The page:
There are times, very rarely, when sport's importance goes way beyond the white lines, and as we prepare for the opening ceremony of the 2018 Winter Olympics, there is a feeling that something special is afoot.
Since the division of the Korean peninsula in 1945, no amount of war, diplomacy or other such effort has been successful in ending the conflict between the now-isolated North and the more western-facing South.
Kim Jong-un, following on from his father and grandfather as Supreme Leader, leads a nation cut off from the outside world, a country like no other on this planet, and yet the soft diplomacy of sport has broken down the barriers of paranoia enough that we will see a unified Korea compete in Pyeongchang.
It may not be for every sporting discipline, but in a time when the supposed leader of the free world is threatening to wipe North Korea off the face of the earth, this is a quite significant development and should these games pave the way for closer relations in future, they will go down in history.
At its most basic, this is what the Olympic movement was supposed to be about – bringing people together from different parts of Ancient Greece, even warring regions. Indeed, an Olympic truce was enacted to that competitors could travel from their respective cities to the games in safety, where the prizes were olive wreaths or crowns – in themselves signs of peace.
And should the IOC end up playing any part in a solution to a problem that appeared not to have one, it will be welcome relief from a cascade of Olympic failures.
It is hard to know how far back to go when discussing disastrous Olympics but if we use this Millennium as the cut-off then we begin in Sydney, arguably the most successful games of a generation.
The Winter Olympics in 2002 were sullied by a corruption scandal, ending with ten IOC members expelled and many more sanctioned.
Athens was left bankrupted by the games with venues as white elephants. Fast-forward to Rio de Janeiro twelve years later and no lessons had been learned. A country where millions live in poverty now has festering monuments to failure, excess and mismanagement.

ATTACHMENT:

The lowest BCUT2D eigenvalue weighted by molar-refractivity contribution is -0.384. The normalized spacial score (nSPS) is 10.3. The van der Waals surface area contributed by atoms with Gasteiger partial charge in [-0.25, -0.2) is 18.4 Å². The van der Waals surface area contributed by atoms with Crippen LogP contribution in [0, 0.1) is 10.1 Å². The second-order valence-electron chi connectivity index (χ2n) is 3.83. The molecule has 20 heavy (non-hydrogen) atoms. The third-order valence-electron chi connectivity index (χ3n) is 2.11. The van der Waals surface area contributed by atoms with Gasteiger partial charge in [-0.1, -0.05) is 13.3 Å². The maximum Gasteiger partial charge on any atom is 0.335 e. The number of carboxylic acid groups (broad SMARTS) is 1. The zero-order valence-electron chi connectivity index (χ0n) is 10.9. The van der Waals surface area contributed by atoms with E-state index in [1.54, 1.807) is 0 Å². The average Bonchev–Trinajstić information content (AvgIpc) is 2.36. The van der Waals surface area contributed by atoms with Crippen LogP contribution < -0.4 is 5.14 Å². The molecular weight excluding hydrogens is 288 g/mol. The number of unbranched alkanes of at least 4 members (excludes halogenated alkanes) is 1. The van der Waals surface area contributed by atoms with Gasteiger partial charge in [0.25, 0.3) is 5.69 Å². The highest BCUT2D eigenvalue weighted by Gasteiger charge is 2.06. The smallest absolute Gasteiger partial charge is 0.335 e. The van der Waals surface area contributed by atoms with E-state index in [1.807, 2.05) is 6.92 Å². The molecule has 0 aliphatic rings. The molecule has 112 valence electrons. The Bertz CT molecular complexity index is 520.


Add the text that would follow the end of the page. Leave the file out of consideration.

London was a city that could deal with the financial outlay, but still ended up so desperate to shift its Olympic Stadium in Stratford that it agreed to a deal now the subject of an inquiry after mayor Sadiq Khan described its award to West Ham as "bungled.. with the taxpayer taking all the risks and footing almost the entire bill."
There are exceptions, of course.
Beijing is seen as a success for taking the games to China for the first time, but it was as much an occasion for state propaganda and harnessing the resources of an autocratic regime as anything. That is a theme that is becoming more common in major sporting events, with potential hosts put off by the troubles of those that have gone before. Sochi was essentially the Vladimir Putin show, more so than this summer’s World Cup in Russia ever will be, and the IOC’s failure to deal with their state-sponsored doping programme adequately has now been a stain on two games in a row.
WADA and the IOC are equally to blame for the farcical attempts to combat doping, and with just hours to go until the games begin there are still 47 Russians who don’t know if they’ll be allowed to compete or not.
But should these usually inconsequential couple of weeks end up paving even just the first step on the path to peace in the Korean peninsula, that speaks to something far greater than sport at a time when the world might just need it.
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